THE WHY? FOUNDATION - TOUCHSTONE THURSDAY
by Katherine Ferrara & Allison W. Gryphon
“You have breast cancer” isn’t exactly what the typical 24 year old male expects to hear from his doctor. Bret Miller thought the lump on his chest might be something, but the 2010 diagnosis certainly was not what he was expecting. Holding down two jobs, as a bartender and pool/ice rink manager, Bret was faced with the third job of battling cancer and opted for a fourth, starting the Bret Miler 1T Foundation for breast cancer education and awareness.
What kind of cancer did you fight?
Ductal Carcinoma In Situ Stage 1 Breast Cancer.
Is there a history of cancer in your family?
There is history on both sides of my family. There have been seventeen cases of breast cancer in my cousins. All women.
Do you know where your cancer came from?
I don't have the gene.
Did you think you were at risk?
Not in a million years would I have ever thought I would have breast cancer or any of the cancers.
What type of treatment did you go through?
I had a mastectomy on my right breast in May 2010. From July 2010 through September 2010, I went through four rounds of chemotherapy.
What was your recovery from surgery and treatment like?
Throughout my entire diagnosis, surgery and treatment, I missed a total of one week of work. I was never tired from the chemo. I got lucky with everything that happened.
Did you experience any side effects from treatments or surgery?
I lost my hair. I was never nauseous. I had the body aches once only because I forgot to take my steroid pills before and after my second treatment. I took them the following day and felt better.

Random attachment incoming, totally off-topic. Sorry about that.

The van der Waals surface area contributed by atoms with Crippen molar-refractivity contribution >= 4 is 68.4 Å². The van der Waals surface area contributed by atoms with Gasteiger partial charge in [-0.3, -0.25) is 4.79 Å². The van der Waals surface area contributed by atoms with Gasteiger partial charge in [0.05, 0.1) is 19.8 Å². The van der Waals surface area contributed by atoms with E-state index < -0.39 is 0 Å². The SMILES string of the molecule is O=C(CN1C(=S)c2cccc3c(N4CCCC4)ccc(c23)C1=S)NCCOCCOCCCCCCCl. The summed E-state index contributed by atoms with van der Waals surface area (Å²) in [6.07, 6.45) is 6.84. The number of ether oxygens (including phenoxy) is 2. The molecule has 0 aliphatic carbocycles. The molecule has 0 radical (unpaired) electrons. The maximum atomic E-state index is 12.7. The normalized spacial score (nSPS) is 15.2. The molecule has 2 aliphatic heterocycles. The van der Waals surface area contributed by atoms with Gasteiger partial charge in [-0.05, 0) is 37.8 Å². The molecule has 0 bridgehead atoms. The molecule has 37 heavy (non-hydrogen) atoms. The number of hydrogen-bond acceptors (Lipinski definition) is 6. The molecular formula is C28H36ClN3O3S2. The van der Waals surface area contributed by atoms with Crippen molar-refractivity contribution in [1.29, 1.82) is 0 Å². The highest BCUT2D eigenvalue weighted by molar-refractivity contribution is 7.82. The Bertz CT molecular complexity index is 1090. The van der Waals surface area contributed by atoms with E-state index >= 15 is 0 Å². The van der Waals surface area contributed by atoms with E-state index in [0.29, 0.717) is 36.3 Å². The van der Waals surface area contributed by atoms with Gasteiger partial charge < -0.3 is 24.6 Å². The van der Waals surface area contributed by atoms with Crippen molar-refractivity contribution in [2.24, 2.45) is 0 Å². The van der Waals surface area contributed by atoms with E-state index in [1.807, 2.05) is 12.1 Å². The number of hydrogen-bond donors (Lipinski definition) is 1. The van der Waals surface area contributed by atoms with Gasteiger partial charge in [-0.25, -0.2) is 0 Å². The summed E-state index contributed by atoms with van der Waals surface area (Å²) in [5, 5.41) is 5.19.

Are you in any type of treatment now?
What is your medical maintenance schedule now?
I have check ups every six months.
How important did you find diet and exercise in getting through treatment and surgery?
It is very important to do diet and exercise while going through treatment and surgery, but don’t push yourself if you don’t have the energy. Also if your blood cell counts are low, do not go to the gym because of possible germs and infections that could result. I had to stay away from the gym for a couple of weeks due to low counts.
How did you get through the day-to-day of your cancer fight?
I went through every day like nothing had ever happened. It never phased me that I had breast cancer. I still worked forty plus hours a week at the pool I manage and worked an additional two shifts a week bar tending.
How did you fight cancer emotionally?
I had the support system of my family and friends to get through it all. But I never had the mind set of, “Oh poor me, I have breast cancer.” It was just a roadblock in my amazing life.
What does being a survivor feel like?
Amazing. I am living life to the fullest and not having a care in the world. I am a warrior and proving it every day.
What advice do you have for other cancer fighters?
You will beat this. With the determination and support of your family and friends, you will have no trouble kicking it’s ass.
What advice do you have for medical professionals?
Don’t forget about men. Check them for breast cancer too. Cancer does not discriminate so neither should they. I had mentioned my lump to my doctor when I was seventeen, but he never looked at it. He just said it was a calcium buildup and that I was becoming a man and it would go away. It never did.
What advice do you have for friends, family and co-workers of cancer fighters?
Be very supportive. This is an easy time for the patient to think they won’t beat this or that they are in this alone when they aren’t. Also use humor, it is nature’s best cure.
How do you feel about the future? What are your hopes and dreams?
I am totally optimistic. Anything that comes my way I will conquer. My hopes and dreams are to expand The Bret Miller 1T Foundation to a whole new level and let others out there know that cancer is very beatable by building awareness, and that early detection is key in the fight against breast cancer.
For you in one word, what is cancer?
To learn more about Bret Miller and the Brett Miller 1T Foundation visit www.CheckThem.org
To read our interview with Brett’s mother, Peggy, Click Here